Silver used in home decorations and dining ware, whether sterling or plated silver, must be given special care to keep it in good condition. Some silver pieces, such as decorative antique silver, are considered more attractive if they have a certain amount of discoloration or tarnish. Tarnish develops on silver when it is exposed to air. Certain environments, such as areas with high humidity, will cause silver pieces to tarnish more quickly than those pieces stored in a dry environment. Some foods and chemicals, particularly salty or acidic foods, can rapidly pit and corrode silver. Extremely salty foods should never be served in silver.
Things You'll Need
- Ammonia Silver wash or baking soda Soft polishing cloth Silver polish Nitrile gloves
Soak any silver that has been damaged by salt or salt water in ammonia for 10 minutes. Wear nitrile protective gloves while cleaning the silver. Perform the cleaning in a well-ventilated area.
Remove the silver piece from the ammonia bath and examine it. If the piece still has signs of corrosion, repeat the soaking process for another 10 minutes. Soak the piece no more than 30 minutes overall.
Rinse the silver piece being cleaned in cool water.
Clean the silver with a mild cleanser, such as a baking soda/water paste or a commercially available silver wash, to remove any gray discoloration from the ammonia cleaning.
Use silver polish and a soft cloth to restore the silver pieces' luster and prevent future tarnish.
Tips & Warnings
- If the above process is not effective in cleaning the silver satins, take the piece to a professional silversmith for repair and cleaning. Wear nitrile gloves when handling cleaning products used on silver or cotton gloves when polishing silver. Never wear rubber gloves as rubber will seriously damage silver.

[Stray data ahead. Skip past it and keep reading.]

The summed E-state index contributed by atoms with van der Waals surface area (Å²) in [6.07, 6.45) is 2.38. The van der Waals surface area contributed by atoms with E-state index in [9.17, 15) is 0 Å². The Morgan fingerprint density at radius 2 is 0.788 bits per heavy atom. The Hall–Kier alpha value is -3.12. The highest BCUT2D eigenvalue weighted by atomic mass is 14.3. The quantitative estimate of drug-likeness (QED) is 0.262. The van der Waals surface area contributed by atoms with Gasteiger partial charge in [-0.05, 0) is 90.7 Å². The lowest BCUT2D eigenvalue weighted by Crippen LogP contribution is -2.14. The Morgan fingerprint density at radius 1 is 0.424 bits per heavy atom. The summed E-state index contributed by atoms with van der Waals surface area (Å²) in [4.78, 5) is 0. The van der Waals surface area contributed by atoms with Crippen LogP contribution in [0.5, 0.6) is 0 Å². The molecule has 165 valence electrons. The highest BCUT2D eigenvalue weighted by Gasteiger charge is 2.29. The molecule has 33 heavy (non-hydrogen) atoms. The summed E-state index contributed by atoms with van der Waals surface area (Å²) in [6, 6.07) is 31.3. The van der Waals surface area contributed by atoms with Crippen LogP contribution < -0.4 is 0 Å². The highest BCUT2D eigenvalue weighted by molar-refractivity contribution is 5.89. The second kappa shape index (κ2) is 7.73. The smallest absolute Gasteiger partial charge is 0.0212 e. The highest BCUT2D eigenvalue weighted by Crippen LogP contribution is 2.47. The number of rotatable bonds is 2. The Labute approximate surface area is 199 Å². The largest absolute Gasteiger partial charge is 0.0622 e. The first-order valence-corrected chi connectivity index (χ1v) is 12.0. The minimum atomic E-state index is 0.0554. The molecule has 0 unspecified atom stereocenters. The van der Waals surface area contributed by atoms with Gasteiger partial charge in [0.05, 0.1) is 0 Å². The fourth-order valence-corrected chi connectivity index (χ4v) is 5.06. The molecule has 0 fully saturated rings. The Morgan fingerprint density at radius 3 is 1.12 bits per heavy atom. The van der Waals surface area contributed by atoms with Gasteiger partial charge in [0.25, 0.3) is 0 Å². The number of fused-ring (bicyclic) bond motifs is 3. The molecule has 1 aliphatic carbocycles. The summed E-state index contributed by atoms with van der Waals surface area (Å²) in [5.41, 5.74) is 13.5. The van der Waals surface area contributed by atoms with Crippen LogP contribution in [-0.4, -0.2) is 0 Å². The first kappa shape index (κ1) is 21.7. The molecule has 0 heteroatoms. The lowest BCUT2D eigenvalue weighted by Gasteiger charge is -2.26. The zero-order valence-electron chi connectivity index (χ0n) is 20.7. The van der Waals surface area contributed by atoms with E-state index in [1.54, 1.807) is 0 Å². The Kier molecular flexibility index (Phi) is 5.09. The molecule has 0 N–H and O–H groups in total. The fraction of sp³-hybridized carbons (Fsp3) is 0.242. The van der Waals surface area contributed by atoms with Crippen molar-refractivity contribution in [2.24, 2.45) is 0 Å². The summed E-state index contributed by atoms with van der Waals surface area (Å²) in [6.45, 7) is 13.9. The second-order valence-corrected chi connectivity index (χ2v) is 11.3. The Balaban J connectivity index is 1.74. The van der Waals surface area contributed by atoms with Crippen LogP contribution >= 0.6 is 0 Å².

- Never wash silver in the dishwasher or allow silver pieces to come in contact with stainless steel. Both of these actions could badly damage or ruin a silver piece. Do not use harsh abrasives or scouring pads to clean silver as they will scratch and damage silver. Never use ammonia in a closed room. Concentrated ammonia frames are dangerous and could cause illness.
- Photo Credit stock_xchng - Silver Tea Pot (stock photo by crisderaud) [id 733539]
Jewelry & Skin Discoloration
Just because your finger turns green after wearing a certain ring, it doesn't mean that it comes from cheap material. Several reasons...
Why Does Sterling Silver Tarnish?
Sterling silver is a silver alloy containing 92.5 percent silver and 7.5 percent copper. Pure silver is too soft for functional objects,...
How to Clean Silver With Water Softener & Salt
Silver sulfide develops on silver through oxidation and discolors the metal over time. Silver cleaners are available to polish silver items, but...
How to Clean Silver That Has Been in a Fire
Cleaning the blackened surface of silver that has been in a fire requires patience, persistence, and a gentle touch. Tempting though it...
How to Clean and Polish Silver
Extended exposure to air can tarnish your precious silver. Luckily there are ways to get rid of the stains and it's not...